Firefighter Training Academy graduates 18 students

Aug. 26, 2020  PLYMOUTH EAGLE.

Plymouth Michigan News



The Northville City Fire Department opened a Firefighter Training Academy last November and 18 students graduated from the Academy in July. All graduates became qualified to seek Firefighter I and II certification through the State of Michigan.

One of those graduates is Northville Police Officer Melissa Vernon, who now adds firefighter training to her skillset. Eight of the graduates are applying to the NCFD as on-call firefighters. The department, which serves the cities of Northville and Plymouth, has the capacity for 60 total on-call firefighters.

Classes stretched four months past the anticipated end date of April 2020 due to limitations on in-person gatherings triggered by COVID-19. There was no charge to attend the Academy, aside from some training materials.

 “The instructors had to work diligently with the State to figure out how to continue when the pandemic broke out. They could do classroom sessions by remote conferencing but it had to be live and interactive,” said Fire Chief Steve Ott.

“I’d like to give a shout-out to all the instructors for assisting with the coursework and field training, and to the students for their hard work and dedication,” he added.

 The students took the class written exam but had to wait before they could complete practical training, which took approximately four weeks.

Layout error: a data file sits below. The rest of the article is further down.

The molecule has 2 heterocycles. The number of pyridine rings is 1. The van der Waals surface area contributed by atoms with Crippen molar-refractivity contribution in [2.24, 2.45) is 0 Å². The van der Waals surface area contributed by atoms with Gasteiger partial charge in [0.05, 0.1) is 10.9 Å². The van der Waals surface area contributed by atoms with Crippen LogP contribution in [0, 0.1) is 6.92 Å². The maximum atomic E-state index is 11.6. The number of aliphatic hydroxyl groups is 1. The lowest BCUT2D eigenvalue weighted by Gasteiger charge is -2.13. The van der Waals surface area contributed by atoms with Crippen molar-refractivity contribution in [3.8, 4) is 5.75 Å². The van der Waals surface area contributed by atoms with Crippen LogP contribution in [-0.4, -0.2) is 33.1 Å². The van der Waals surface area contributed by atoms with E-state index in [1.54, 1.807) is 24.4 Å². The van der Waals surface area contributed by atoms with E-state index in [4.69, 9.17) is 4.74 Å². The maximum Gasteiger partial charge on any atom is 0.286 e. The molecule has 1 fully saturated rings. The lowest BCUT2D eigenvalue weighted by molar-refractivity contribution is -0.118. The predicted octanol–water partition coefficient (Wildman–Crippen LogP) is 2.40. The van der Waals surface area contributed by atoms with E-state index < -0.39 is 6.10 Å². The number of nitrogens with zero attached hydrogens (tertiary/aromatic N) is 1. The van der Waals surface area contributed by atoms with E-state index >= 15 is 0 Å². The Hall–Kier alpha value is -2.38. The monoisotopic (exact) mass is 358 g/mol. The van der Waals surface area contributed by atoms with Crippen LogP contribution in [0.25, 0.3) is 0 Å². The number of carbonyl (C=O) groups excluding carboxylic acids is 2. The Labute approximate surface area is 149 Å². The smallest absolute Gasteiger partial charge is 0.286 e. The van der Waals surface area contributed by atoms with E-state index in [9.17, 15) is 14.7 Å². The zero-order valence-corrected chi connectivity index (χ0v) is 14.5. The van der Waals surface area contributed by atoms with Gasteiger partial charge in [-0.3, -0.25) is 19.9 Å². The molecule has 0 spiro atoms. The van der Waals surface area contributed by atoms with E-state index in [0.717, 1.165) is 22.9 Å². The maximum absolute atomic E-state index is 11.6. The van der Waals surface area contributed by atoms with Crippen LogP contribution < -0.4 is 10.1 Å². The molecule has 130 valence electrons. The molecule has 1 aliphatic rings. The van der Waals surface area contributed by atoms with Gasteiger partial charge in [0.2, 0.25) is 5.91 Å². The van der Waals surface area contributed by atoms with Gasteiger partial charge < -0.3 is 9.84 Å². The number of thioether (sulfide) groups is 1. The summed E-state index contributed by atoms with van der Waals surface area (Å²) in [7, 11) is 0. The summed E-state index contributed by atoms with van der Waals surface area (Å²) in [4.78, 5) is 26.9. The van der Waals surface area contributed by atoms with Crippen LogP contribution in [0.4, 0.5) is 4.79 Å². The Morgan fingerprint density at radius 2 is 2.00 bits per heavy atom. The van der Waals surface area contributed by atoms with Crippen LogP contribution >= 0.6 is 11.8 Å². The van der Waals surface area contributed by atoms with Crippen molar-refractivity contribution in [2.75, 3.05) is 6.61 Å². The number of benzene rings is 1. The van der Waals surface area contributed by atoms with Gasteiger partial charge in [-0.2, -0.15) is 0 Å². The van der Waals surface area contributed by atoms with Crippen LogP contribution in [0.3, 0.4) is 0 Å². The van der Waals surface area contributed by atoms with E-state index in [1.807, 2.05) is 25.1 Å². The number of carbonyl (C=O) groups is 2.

Course Manager Lt. Tim Catalano led the instructors, which included Lt. John Lapenta, who is the department training officer. Firefighters in the department who needed to complete a practicum assisted the instructors with the classroom portion, which fulfilled their requirement for student teaching. Others helped out with practical training, resulting in a 5:1 student/teacher ratio. As a result, the Academy also increased the number of firefighters currently on-call at the NCFD who became certified fire instructors.

While the academy was a success in terms of the number of students trained and the positive teaching experience for instructors, the program will not be offered in fall 2020. Instead, the focus will be on encouraging firefighters to get trained in emergency medical services (EMS), which constitutes about 70% of fire station calls.


Plymouth Voice.

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